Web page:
How the Rich are Different: Hierarchical Power as the Basis of Income and Class

How the Rich are Different: Hierarchical Power as the Basis of Income and Class
Fix, Blair. (2019). Working Papers on Capital as Power. No. 2019/02. April. pp. 1-79. (Article - Working Paper; English).


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Abstract or Brief Description

What makes the rich different? Are they more productive, as mainstream economists claim? I offer another explanation. What makes the rich different, I propose, is hierarchical power. The rich command hierarchies. The poor do not. It is this greater control over subordinates, I hypothesize, that explains the income and class of the very rich. I test this idea using evidence from US CEOs. I find that the relative income of CEOs increases with their hierarchical power, as does the capitalist portion of their income. This suggests that among CEOs, both income size and income class relate to hierarchical power. I then use a numerical model to test if the CEO evidence extends to the US general public. The model suggest that this is plausible. Using this model, I infer the relation between income size, income class, and hierarchical power among the US public. The results suggest that behind the income and class of the very rich lies immense hierarchical power.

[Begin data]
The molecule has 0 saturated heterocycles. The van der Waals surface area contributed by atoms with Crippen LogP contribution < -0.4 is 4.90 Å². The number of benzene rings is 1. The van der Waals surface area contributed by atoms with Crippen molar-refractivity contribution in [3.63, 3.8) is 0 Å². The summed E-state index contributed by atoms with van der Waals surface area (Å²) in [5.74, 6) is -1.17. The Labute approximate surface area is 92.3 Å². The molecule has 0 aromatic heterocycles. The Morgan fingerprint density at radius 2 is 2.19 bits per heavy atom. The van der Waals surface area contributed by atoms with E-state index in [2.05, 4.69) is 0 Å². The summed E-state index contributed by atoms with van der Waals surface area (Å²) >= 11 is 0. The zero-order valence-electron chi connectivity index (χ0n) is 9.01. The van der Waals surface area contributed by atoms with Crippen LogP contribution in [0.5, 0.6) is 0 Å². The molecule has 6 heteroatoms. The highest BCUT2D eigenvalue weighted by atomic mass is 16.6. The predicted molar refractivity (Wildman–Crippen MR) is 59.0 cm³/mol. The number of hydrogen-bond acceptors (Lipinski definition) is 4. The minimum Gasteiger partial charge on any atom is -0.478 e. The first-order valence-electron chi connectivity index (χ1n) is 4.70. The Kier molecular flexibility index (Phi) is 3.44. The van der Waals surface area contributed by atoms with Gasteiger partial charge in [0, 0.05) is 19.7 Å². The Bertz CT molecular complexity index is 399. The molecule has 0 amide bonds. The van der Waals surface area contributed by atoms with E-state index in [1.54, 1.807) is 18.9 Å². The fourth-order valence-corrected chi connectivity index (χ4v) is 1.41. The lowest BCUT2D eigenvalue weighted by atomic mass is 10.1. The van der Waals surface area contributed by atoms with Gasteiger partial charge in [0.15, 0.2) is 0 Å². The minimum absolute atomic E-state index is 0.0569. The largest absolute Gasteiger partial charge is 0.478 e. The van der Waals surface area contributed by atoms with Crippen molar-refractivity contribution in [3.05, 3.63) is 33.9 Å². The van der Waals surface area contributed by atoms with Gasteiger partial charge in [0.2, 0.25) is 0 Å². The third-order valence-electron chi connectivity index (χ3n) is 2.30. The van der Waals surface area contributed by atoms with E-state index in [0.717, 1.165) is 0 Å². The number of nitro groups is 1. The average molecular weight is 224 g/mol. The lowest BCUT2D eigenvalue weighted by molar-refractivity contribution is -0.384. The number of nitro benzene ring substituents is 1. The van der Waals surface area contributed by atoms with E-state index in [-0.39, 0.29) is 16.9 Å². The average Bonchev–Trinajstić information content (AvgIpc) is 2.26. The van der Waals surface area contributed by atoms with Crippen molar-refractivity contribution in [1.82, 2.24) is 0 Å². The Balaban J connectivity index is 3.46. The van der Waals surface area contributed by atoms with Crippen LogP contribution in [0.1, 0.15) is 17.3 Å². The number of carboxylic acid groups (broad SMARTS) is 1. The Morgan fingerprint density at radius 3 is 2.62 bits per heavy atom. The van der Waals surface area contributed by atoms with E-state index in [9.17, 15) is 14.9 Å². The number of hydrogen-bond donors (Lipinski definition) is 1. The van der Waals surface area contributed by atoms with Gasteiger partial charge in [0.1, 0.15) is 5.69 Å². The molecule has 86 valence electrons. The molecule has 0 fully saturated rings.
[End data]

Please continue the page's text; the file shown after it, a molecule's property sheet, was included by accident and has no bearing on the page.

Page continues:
Publication Type

Article - Working Paper


capital as power class functional income distribution hierarchy inequality personal income distribution


BN Power
BN Region - North America
BN Business Enterprise
BN Capital & Accumulation
BN Class
BN Comparative
BN Conflict & Violence
BN Distribution
BN Industrial Organization
BN Institutions

Depositing User

Jonathan Nitzan

Date Deposited

15 Apr 2019 15:34

Last Modified

20 May 2019 16:19


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